Monday, October 15, 2018

INSIDE THE LABYRINTH, Ep 8: Horror Review and Story (William P. Robertson)

Here we are at episode 8! Since this dropped a little later than intended, there are some events I reference (going to Fort Ligonier Days) that already took place. :)
But in this episode, I do a review and reading of a story by historic and horror fiction author, William P. Robertson, who I met this past summer at Fort Niagara's French and Indian War event. I also get into a little of Edwardian era fashions and how easy it can be to get an outfit for an Edwardian or even late Victorian era event (basically a white blouse, long dark colored skirt, dark stockings, plain black shoes and you're good to go! Just make sure you have the right hair and makeup as well :D ).

The story I read is titled "The Late Mr. Wilson" and it is from Bill Roberston's Fear is Forever anthology. The book is available on Amazon:

Also check out his websites:

And here is my review on his dark poetry book at the blog:

I also reference the Silk and Sass 1776 blog:


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Blue Mist Road, Its Lore and Urban Legends

If you are a resident of North Hills (Wexford, Gibsonia, Allison Park, and other surrounding areas) in Southwestern Pennsylvania (near Pittsburgh), you are likely quite familiar with North Park. I myself enjoy going there to hike and jog as it is quite beautiful and - even in its busiest hours - offers much serenity. But one road in particular that is intriguing to many (myself included) and fodder for much local legends in the area is what used to be an old dirt road called Irwin. Or, "Blue Mist Road" as it is also referred.

Now, I am the sort who loves to explore old buildings and churches, including and especially ones that have been abandoned. I have never been one to shy away from such things, regardless of the time of day (or night). But something about this particular road unnerves me and always has since I moved to the area.

At first glance, it seems fairly innocuous. Just a dirt road that eventually leads out to one that is more traveled (910). However, it has recently been converted into a jogging trail. While I enjoy being able to jog there, I do miss the old dirt road.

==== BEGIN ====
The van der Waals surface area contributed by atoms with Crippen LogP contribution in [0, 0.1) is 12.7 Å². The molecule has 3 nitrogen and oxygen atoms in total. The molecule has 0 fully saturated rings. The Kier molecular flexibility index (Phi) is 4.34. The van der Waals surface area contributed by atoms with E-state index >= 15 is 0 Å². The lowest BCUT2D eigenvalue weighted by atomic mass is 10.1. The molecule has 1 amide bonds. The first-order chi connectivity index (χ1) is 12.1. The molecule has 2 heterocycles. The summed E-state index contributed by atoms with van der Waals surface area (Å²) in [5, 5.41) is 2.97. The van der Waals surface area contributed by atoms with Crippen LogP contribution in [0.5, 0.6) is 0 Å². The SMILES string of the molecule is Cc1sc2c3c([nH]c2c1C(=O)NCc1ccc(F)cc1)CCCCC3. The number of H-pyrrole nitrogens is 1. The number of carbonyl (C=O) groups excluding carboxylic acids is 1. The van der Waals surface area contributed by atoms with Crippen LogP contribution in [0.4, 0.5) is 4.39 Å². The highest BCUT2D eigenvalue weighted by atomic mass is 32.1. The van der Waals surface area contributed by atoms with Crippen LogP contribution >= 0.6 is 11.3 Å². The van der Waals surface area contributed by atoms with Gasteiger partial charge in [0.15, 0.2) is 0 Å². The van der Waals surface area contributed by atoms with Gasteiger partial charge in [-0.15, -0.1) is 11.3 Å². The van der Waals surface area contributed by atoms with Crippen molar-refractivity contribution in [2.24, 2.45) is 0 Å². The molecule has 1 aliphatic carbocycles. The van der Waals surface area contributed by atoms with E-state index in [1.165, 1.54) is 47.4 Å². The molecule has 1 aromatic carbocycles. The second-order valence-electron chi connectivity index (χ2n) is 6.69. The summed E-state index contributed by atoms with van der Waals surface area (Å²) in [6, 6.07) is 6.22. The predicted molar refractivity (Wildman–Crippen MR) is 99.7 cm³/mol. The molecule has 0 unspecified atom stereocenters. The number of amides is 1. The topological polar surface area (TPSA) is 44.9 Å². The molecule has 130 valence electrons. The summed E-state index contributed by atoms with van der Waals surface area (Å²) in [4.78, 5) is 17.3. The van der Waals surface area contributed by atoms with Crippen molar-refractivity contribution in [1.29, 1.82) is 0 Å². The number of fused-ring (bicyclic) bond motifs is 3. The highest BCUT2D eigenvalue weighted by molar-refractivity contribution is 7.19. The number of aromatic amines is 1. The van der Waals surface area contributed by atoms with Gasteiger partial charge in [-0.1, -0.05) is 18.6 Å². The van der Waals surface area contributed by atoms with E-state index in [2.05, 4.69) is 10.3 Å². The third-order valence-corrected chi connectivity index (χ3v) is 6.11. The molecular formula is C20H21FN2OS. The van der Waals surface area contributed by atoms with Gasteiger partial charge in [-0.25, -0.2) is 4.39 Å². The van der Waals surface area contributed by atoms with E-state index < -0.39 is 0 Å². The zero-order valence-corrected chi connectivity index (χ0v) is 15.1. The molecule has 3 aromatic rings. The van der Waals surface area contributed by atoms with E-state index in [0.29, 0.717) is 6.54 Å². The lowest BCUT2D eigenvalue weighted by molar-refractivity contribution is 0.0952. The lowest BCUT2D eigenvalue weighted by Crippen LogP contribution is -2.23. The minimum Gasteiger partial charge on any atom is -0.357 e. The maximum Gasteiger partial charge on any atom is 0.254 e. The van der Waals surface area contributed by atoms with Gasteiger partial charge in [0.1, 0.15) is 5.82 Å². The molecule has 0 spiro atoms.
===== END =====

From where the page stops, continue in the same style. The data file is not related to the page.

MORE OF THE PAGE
what is now Irwin Road

For the longest time when I used to walk it, I was determined to make it down to the end. But somewhere at about halfway down, I would get the feeling that I shouldn't go much further. At least not by myself. Perhaps it is just me being superstitious, but there is a certain point where I do feel I should turn back.
Though I suppose now that it's a jogging trail, it takes away some of the creepiness, so I have recently gone all the way down and also explored it some more (I do a little of this on one of the next podcast episodes).

end of the road...

 exploring a little off the path and further in the woods...
Now, the appeal of the road lies in what many say is the history and the urban legends behind Irwin or "Blue Mist" Road are quite disturbing. One in particular stating how the road was once a haven for the KKK. It is also said that the tree on which they used to execute lynchings still stands at the end of the road. This has been disputed, however, by some investigators, particularly the folks at Weird U.S (a site that I do encourage you to check out). According to them, this is doubtful. They report that the branches of the tree aren't strong enough to hang a human on. I can also attest that in my time exploring the end of Irwin Road, I also could not find a tree with branches strong enough for something like that. The folks and Weird U.S. also go on to state that because Pennsylvania was an abolitionist state (and even abolished their anti-miscegenation laws in the year 1780, long before the Civil War came to fruition), the Klan would not have had that great of a stronghold. In this, I can see where Weird U.S. is coming from. But I will also say that just because Pennsylvania in general might not have been huge Klan supporters, that does not mean that there weren't groups whose ideas coincided with such a group. Even if such ideals weren't acceptable by most, that doesn't mean that even a small group didn't form a chapter and worked at more underground level. And if you look into the history of the Klan, there is talk of how they did have disturbingly higher connections (but that's a whole 'nother post). Either way, the story of The Hanging Tree remains as one of the more prominent legends of Irwin Road.

Now, a lot less disturbing, but still quite eerie, is the reason behind the nickname, "Blue Mist Road." Why Blue Mist, you ask? Well, apparently this is due to tellings of a blue mist covering the road at nightfall. Some have even claimed to have seen blue orbs among the trees while exploring the road at night.
Toward the end of the road, there is a point where the road diverges into three paths.

 one of the paths that I explored a little

One of these paths is marked with a rusty mailbox and leads up to a foundation where The Witch House once stood.